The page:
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LINGERIE TRAINING: The Impending  Gap Between  Industry and Institutes

Apparel Training & Design Centre, (ATDC) India's largest vocational training network for the apparel sector organized a Seminar on 'Market and Manufacturing Opportunities for Lingerie wear in India' at ATDC - JUKI Technology and Entrepreneurship Hub, Bangalore a couple of years back. The participants invited for the seminar were students and faculty of educational and vocational institutes in Bangalore, members of the garment industry and representatives from buying houses. The seminar was organised as a curtain raiser to introduce the ATDC- Juki Technology and Entrepreneurship Hub and its activities.



Keeping in mind the need to bridge the skill and knowledge gaps in the lingerie industry, ATDC also took up various courses. ATDC Bangalore initially began by conducting workshops for the industry and faculty. These were aimed at short programs on pattern making, design and style analysis, introduction to operations etc. A detailed training course of 300 hours was also undertaken for the industry. This program included basic designing, body measurements, pattern making, and introduction to materials used in lingerie wear in addition to practical sewing.

Lingerie segment over the years have created a niche for itself in the apparel manufacturing segment in India. But the industry is still at a nascent stage. With the aim of tapping the enormous growth potential of this area, National Institute of Fashion Technology (NIFT) Gandhinagar, on popular demand from its students, had introduced a lingerie design course back in 2011.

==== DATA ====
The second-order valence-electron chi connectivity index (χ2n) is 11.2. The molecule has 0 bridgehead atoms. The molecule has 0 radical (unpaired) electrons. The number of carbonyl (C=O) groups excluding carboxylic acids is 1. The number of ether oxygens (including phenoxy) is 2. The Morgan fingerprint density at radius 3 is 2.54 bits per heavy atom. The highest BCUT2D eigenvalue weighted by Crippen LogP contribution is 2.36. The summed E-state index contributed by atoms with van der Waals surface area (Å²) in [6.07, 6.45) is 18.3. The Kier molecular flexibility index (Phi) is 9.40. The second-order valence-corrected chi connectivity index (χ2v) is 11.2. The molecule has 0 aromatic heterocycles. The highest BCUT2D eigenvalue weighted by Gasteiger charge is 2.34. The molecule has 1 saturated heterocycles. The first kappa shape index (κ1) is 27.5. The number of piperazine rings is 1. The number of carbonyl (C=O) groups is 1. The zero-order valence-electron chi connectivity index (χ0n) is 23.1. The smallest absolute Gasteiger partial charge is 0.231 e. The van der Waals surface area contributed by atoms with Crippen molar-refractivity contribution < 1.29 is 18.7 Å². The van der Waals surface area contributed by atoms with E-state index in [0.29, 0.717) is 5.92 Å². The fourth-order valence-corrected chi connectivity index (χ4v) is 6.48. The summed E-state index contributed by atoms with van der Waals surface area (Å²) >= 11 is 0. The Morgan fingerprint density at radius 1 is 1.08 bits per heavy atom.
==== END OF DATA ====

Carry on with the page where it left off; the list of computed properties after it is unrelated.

Lingerie design had been introduced as an elective course for the students of Fashion and Apparel Design (FAD) too, almost during the same time. Salil Bhatia, a seventh semester FAD student, played a key role in gathering votes from over 20 students interested in attending the course, a pre-requisite for electives. Bhatia, who aspires to become a lingerie designer mentioned how most elective courses are usually based on crafts or kids wear. He understood how there existed a big vacuum in the Indian designer intimate-wear market. It was till a few years back that backed my student aspirations and demands that lingerie training began to be included in the curriculum of the design colleges.


The challenges pertaining to lingerie and its make are many and even after ATDC's intervention and skill development becoming a key factor for the textile ministry as per the Government in rule, still we are to cut the gap that exists between the industry and the education system. There is a difference almost at every juncture when it comes to training for lingerie, getting trained professionals for lingerie and making them work with the industry.

As per our investigation we understood that trained lingerie professionals are a scarce in the industry, also there is a major discrepancy in sizing of lingerie that in many ways extends towards the bigger dais of the apparel industry too. The lingerie market in India is estimated to be growing at 17 per cent a year. But the gap for trained professionals is still a big reality that can only diminish with the industry getting closer to the institutes. At present as part of the lingerie training course, students are made to understand the female anatomy at different stages incorporating varied categories of sizes, shapes and lifestyle requirement. They are taught about elements of comfort, fit, cut of lingerie through application of draping, pattern making and garment construction.